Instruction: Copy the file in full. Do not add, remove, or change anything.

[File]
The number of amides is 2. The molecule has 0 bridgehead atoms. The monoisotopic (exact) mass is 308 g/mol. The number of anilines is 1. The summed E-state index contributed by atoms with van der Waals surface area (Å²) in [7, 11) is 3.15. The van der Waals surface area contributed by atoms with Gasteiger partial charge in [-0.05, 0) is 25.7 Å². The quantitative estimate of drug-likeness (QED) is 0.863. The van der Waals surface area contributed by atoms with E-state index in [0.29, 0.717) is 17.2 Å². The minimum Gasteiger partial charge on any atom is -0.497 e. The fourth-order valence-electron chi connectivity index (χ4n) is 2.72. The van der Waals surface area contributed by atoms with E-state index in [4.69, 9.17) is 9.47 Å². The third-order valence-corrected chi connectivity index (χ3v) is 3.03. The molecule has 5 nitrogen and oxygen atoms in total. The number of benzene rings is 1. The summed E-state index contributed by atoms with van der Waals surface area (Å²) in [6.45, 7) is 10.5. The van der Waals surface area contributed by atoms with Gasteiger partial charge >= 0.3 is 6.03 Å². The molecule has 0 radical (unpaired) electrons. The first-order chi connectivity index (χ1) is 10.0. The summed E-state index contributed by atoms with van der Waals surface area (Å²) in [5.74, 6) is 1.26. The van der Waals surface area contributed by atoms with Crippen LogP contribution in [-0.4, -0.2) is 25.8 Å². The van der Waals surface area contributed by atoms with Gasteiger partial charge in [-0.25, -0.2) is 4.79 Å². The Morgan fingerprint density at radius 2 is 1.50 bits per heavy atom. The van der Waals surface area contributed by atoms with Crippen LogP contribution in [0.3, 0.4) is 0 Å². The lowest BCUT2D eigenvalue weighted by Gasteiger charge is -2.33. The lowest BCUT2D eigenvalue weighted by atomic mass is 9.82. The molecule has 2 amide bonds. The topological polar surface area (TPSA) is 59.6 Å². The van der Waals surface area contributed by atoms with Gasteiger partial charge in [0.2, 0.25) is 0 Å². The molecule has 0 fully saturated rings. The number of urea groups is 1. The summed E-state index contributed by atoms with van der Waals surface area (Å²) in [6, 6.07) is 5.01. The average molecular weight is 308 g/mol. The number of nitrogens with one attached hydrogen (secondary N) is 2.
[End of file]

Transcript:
The number of amides is 2. The molecule has 0 bridgehead atoms. The monoisotopic (exact) mass is 308 g/mol. The number of anilines is 1. The summed E-state index contributed by atoms with van der Waals surface area (Å²) in [7, 11) is 3.15. The van der Waals surface area contributed by atoms with Gasteiger partial charge in [-0.05, 0) is 25.7 Å². The quantitative estimate of drug-likeness (QED) is 0.863. The van der Waals surface area contributed by atoms with E-state index in [0.29, 0.717) is 17.2 Å². The minimum Gasteiger partial charge on any atom is -0.497 e. The fourth-order valence-electron chi connectivity index (χ4n) is 2.72. The van der Waals surface area contributed by atoms with E-state index in [4.69, 9.17) is 9.47 Å². The third-order valence-corrected chi connectivity index (χ3v) is 3.03. The molecule has 5 nitrogen and oxygen atoms in total. The number of benzene rings is 1. The summed E-state index contributed by atoms with van der Waals surface area (Å²) in [6.45, 7) is 10.5. The van der Waals surface area contributed by atoms with Gasteiger partial charge >= 0.3 is 6.03 Å². The molecule has 0 radical (unpaired) electrons. The first-order chi connectivity index (χ1) is 10.0. The summed E-state index contributed by atoms with van der Waals surface area (Å²) in [5.74, 6) is 1.26. The van der Waals surface area contributed by atoms with Crippen LogP contribution in [-0.4, -0.2) is 25.8 Å². The van der Waals surface area contributed by atoms with Gasteiger partial charge in [-0.25, -0.2) is 4.79 Å². The Morgan fingerprint density at radius 2 is 1.50 bits per heavy atom. The van der Waals surface area contributed by atoms with Crippen LogP contribution in [0.3, 0.4) is 0 Å². The lowest BCUT2D eigenvalue weighted by Gasteiger charge is -2.33. The lowest BCUT2D eigenvalue weighted by atomic mass is 9.82. The molecule has 2 amide bonds. The topological polar surface area (TPSA) is 59.6 Å². The van der Waals surface area contributed by atoms with Gasteiger partial charge in [0.2, 0.25) is 0 Å². The molecule has 0 fully saturated rings. The number of urea groups is 1. The summed E-state index contributed by atoms with van der Waals surface area (Å²) in [6, 6.07) is 5.01. The average molecular weight is 308 g/mol. The number of nitrogens with one attached hydrogen (secondary N) is 2.